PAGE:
By Maricha Harris
If someone announced that animals could be seen at the zoo, you’d probably look at them like they were crazy for announcing what everyone knows. But if you heard you could see a free theater show, you may raise an eyebrow in shock.
Indeed, Milwaukee County Zoo patrons can participate in free interactive theater shows. More than just theater, local talent performs for a worthy cause—environmental conservation.
A Milwaukee native, Sherrick Robinson, 24, is one of the actors in Kohl’s Wild Theatre, a program courtesy of a partnership between Kohl’s Cares, the Milwaukee County Zoo and the Zoological Society of Milwaukee.
For Robinson, his start in the arts began with typical grade school plays, but it wasn’t until high school that he started thinking about theater as a career. “I had an acting coach/teacher by the name of Joann Woodard who kind of like took me by the ear and said, ‘You’re going to be in this play.’ I did it, and I like it.”
Robinson continued to act at Pius High School where he attended. The bond he formed over the years with Woodard contributed to his decision to attend college in Nebraska.
“She came up to me and she said, ‘I’ve got a couple of friends at Nebraska Wesleyan University. I think you should maybe check that school out or something for college. ‘So I went there, and I absolutely loved all my time there at Nebraska Wesleyan University. “
Upon completing his B.F.A. in Theater Performance, Robinson returned to home to Milwaukee. And despite the economy, Robinson is flourishing with the Kohl’s Wild Theatre program. With conservation-themed performances, the cast uses drama, songs and puppetry to inspire audiences at the zoo and in the community to make life changes for the greater good.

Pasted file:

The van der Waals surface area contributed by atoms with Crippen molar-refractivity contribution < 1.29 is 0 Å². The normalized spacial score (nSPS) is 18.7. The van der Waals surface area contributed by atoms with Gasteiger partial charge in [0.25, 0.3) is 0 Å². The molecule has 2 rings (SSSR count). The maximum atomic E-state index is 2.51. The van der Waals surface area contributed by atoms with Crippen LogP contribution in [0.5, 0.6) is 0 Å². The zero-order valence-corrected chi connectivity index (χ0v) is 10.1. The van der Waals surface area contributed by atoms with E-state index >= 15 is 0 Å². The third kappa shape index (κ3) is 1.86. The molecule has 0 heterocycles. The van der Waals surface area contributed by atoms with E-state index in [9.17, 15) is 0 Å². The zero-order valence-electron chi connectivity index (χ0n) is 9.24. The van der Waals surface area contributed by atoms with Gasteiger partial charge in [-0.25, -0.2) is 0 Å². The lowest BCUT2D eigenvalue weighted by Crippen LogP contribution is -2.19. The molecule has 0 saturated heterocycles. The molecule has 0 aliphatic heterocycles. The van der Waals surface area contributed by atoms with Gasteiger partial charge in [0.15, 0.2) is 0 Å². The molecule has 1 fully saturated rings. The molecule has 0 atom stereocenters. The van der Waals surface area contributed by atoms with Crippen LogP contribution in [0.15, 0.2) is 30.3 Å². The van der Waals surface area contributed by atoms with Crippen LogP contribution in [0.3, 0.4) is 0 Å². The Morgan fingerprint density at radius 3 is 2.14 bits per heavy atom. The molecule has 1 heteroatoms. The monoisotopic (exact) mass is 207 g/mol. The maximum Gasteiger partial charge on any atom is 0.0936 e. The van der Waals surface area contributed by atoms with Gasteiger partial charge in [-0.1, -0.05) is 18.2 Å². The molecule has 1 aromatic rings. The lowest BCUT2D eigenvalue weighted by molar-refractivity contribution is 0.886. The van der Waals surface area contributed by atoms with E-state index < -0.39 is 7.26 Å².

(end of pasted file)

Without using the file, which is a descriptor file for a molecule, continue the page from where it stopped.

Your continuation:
“It teaches kids and adults conservation of the environment, things like sustainable sea food, and avoiding things like palm oil because they cut down rainforests [for the oil]. A lot of the stuff I’m learning as well.”
Establishing a career in theater has been a major accomplishment for Robinson. “It’s been a life changing experience for me to be able to do theater professionally.”
Like most performing artists, Robinson’s work comes with great rewards. “I just really enjoy entertaining people. I enjoy [it] not just for the fact that people can come up to me and say, ‘oh you did wonderful’ but I want them to say, ‘oh that play was wonderful.’ I want them to take away a sense of enjoyment from the production, whether I’m in it or not.”
As an up-and-coming performer, Robinson has found inspiration in his guardian. “He’s been the driving father figure in my life, and I probably wouldn’t have had the chance to go to a school like Pius if it wasn’t for him. I definitely wouldn’t have been able to attend a school like Nebraska Wesleyan out in Lincoln, which is a private college.”
He also credits his grandmother. “She made it all possible. I would never have even been able to have a guardian if it wasn’t for her. I would have never known him if it wasn’t for her. She was the real driving force in my life as far as getting me to someone who could help me achieve what I wanted.”
To aspiring artists, Robinson says, “Really, I know it sounds cliché, but if you put your mind to it, the sky is the limit. You just gotta get out there, you gotta be determined, you gotta know what your goal is, [and] you gotta have a set plan to get there. Don’t let anything get in your way. Times can be rough, but just smile and say, ‘Yes, I can do it.’”
Robinson is hardly done with his career. He has future goals. “A short term goal is just to continue doing professional theater like what I’m doing at Kohl’s Wild Theater at a high level. I’m still learning the ropes there, but I’m having an absolute blast, which is very important.”
During spare time, Robinson still wears his acting hat. “Working at Kohl’s Wild Theater is a lot of fun because there’s always something for you to learn and do. Learning some of the lines in the shows that I’m not scheduled in is something I like to do.” He also enjoys watching and playing baseball when time allows.
Zoo-goers can support performing arts talent by taking the family see a show. “There’s no real reason to not come out. The shows are free. They’re free, they run all day whether it’s hot or cold,” Robinson said.
The community sees the challenges facing young, African American males. Just turn on Milwaukee news. Many in our communities have personally experienced the challenges, and they affect all of us in some way. So as a community, stand behind Robinson as he defies what statistics say of young African American men. See a Kohl’s Wild Theater show today.
For information visit http://www.zoosociety.org/Education/WildTheater/